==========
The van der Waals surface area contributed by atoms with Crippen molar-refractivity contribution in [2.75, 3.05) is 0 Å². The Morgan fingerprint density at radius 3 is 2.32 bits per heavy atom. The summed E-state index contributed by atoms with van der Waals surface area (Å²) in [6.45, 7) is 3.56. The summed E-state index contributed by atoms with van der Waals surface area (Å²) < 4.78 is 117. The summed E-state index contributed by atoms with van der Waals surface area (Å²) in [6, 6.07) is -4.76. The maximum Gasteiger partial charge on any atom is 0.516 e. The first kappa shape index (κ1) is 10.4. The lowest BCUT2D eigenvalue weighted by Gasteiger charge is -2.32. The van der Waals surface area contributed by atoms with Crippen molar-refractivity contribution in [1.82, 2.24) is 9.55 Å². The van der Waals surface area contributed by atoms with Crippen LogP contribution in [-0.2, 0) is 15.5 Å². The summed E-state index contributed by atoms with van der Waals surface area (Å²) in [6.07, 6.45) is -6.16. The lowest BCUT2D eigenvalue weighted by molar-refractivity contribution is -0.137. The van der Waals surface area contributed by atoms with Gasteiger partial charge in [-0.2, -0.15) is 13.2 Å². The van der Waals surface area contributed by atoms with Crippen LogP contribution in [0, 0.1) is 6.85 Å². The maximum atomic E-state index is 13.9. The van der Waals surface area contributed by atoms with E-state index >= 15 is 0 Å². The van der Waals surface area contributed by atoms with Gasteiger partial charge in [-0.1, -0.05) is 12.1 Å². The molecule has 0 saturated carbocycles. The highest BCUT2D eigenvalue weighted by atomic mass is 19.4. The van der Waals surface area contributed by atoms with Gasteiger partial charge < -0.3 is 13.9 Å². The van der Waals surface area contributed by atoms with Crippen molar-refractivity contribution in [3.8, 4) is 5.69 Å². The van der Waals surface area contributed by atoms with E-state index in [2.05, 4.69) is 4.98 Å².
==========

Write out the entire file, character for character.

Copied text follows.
The van der Waals surface area contributed by atoms with Crippen molar-refractivity contribution in [2.75, 3.05) is 0 Å². The Morgan fingerprint density at radius 3 is 2.32 bits per heavy atom. The summed E-state index contributed by atoms with van der Waals surface area (Å²) in [6.45, 7) is 3.56. The summed E-state index contributed by atoms with van der Waals surface area (Å²) < 4.78 is 117. The summed E-state index contributed by atoms with van der Waals surface area (Å²) in [6, 6.07) is -4.76. The maximum Gasteiger partial charge on any atom is 0.516 e. The first kappa shape index (κ1) is 10.4. The lowest BCUT2D eigenvalue weighted by Gasteiger charge is -2.32. The van der Waals surface area contributed by atoms with Crippen molar-refractivity contribution in [1.82, 2.24) is 9.55 Å². The van der Waals surface area contributed by atoms with Crippen LogP contribution in [-0.2, 0) is 15.5 Å². The summed E-state index contributed by atoms with van der Waals surface area (Å²) in [6.07, 6.45) is -6.16. The lowest BCUT2D eigenvalue weighted by molar-refractivity contribution is -0.137. The van der Waals surface area contributed by atoms with Gasteiger partial charge in [-0.2, -0.15) is 13.2 Å². The van der Waals surface area contributed by atoms with Crippen LogP contribution in [0, 0.1) is 6.85 Å². The maximum atomic E-state index is 13.9. The van der Waals surface area contributed by atoms with E-state index >= 15 is 0 Å². The van der Waals surface area contributed by atoms with Gasteiger partial charge in [-0.1, -0.05) is 12.1 Å². The molecule has 0 saturated carbocycles. The highest BCUT2D eigenvalue weighted by atomic mass is 19.4. The van der Waals surface area contributed by atoms with Gasteiger partial charge < -0.3 is 13.9 Å². The van der Waals surface area contributed by atoms with Crippen molar-refractivity contribution in [3.8, 4) is 5.69 Å². The van der Waals surface area contributed by atoms with E-state index in [2.05, 4.69) is 4.98 Å².